Potential presidential contenders from the opposition bloc on Thursday said South Korea must step up efforts to embrace political reform and cooperation and remove extreme conservatism, apparently citing the loyalists of President Park Geun-hye at the ruling party, source from the Yonhap.
|Moon Jae-in, former head of the Democratic Party (R), and Rep. Ahn Cheol-soo, former head of the splinter People's Party, attend a panel discussion held in Seoul on Dec. 22, 2016. (Yonhap)|
"We must end the era of the false conservatism which acted as the mainstream through Japan's colonial rule and military dictatorship," Moon Jae-in, former head of the Democratic Party, said during a panel discussion.
"The ruling Saenuri party, as well as others have damaged true conservatism. They only took advantage of security concerns to spark ideological conflict, and only sought to protect their privileges," Moon added.
Moon said the country needs to set up close cooperation among the government, parliament and parties, and overcome differences for the benefit of the country.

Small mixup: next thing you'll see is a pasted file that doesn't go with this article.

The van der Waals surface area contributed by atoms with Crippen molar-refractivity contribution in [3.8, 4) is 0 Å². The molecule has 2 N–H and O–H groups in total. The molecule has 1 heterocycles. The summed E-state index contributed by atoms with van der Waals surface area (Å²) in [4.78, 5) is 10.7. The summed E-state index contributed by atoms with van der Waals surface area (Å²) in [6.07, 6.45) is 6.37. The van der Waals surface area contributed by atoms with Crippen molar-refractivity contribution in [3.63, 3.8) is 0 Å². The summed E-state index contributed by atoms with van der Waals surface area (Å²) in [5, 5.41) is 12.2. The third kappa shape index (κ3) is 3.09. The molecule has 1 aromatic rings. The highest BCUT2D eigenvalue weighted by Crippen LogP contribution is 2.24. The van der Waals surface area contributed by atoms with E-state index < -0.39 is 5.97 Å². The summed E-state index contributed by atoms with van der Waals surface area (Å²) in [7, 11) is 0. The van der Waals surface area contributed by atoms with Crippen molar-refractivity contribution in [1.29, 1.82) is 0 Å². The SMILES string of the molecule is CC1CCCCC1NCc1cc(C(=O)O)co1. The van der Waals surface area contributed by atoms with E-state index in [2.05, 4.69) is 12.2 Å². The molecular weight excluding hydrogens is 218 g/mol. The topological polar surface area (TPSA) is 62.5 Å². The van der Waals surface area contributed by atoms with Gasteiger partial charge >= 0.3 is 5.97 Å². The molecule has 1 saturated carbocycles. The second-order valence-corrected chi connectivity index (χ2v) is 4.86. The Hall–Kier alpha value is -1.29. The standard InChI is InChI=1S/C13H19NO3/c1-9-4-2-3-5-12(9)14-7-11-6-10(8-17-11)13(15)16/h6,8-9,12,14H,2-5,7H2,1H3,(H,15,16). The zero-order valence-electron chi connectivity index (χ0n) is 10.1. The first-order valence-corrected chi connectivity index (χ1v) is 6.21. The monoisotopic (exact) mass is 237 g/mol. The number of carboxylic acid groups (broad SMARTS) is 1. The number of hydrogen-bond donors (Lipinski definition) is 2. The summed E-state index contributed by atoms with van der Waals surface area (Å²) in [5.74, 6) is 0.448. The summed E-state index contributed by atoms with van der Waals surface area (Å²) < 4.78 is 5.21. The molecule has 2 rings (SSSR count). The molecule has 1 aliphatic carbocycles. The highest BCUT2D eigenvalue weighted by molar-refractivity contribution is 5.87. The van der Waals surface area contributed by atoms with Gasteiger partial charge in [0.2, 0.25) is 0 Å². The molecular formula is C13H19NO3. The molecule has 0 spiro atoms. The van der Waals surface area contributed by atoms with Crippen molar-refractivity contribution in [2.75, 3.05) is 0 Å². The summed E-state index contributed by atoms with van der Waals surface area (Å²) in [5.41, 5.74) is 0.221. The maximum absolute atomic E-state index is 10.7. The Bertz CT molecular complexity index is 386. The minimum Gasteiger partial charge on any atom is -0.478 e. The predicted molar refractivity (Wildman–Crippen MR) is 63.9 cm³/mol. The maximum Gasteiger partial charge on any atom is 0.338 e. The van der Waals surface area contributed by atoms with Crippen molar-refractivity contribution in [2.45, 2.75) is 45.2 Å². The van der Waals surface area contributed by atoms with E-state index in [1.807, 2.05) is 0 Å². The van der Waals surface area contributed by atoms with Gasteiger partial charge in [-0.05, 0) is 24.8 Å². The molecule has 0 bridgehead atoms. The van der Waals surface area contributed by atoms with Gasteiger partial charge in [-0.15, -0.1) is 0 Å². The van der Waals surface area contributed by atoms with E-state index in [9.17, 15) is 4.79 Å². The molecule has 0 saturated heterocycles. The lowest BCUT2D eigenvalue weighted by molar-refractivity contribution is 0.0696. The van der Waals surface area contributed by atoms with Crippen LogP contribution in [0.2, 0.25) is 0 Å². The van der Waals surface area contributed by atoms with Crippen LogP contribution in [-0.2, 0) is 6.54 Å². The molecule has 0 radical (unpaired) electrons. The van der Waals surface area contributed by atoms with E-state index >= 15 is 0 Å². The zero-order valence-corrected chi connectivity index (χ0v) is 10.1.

Saenuri is on the verge of splitting into two after a group of dissenters, estimated at around 35, announced they will kick off a new party, expressing disappointment with Park loyalists especially after the impeachment of the president.
Rep. Ahn Cheol-soo, former head of the splinter People's Party, echoed the view, and said he would fight against Park loyalists until they are completely removed from the country's political sector.
Sohn Hak-kyu, also a former leader of the main opposition party, said the country must commence debate on the constitutional revision that can prevent a president's excessive exercise of power.
"Now, it is inevitable to accept a multi-party system," Sohn said, referring to the split of Saenuri.
Sohn said the number of major parties, which will soon become four, may continue to increase down the road, and said it is inevitable to seek constitutional revision which can embrace such changes.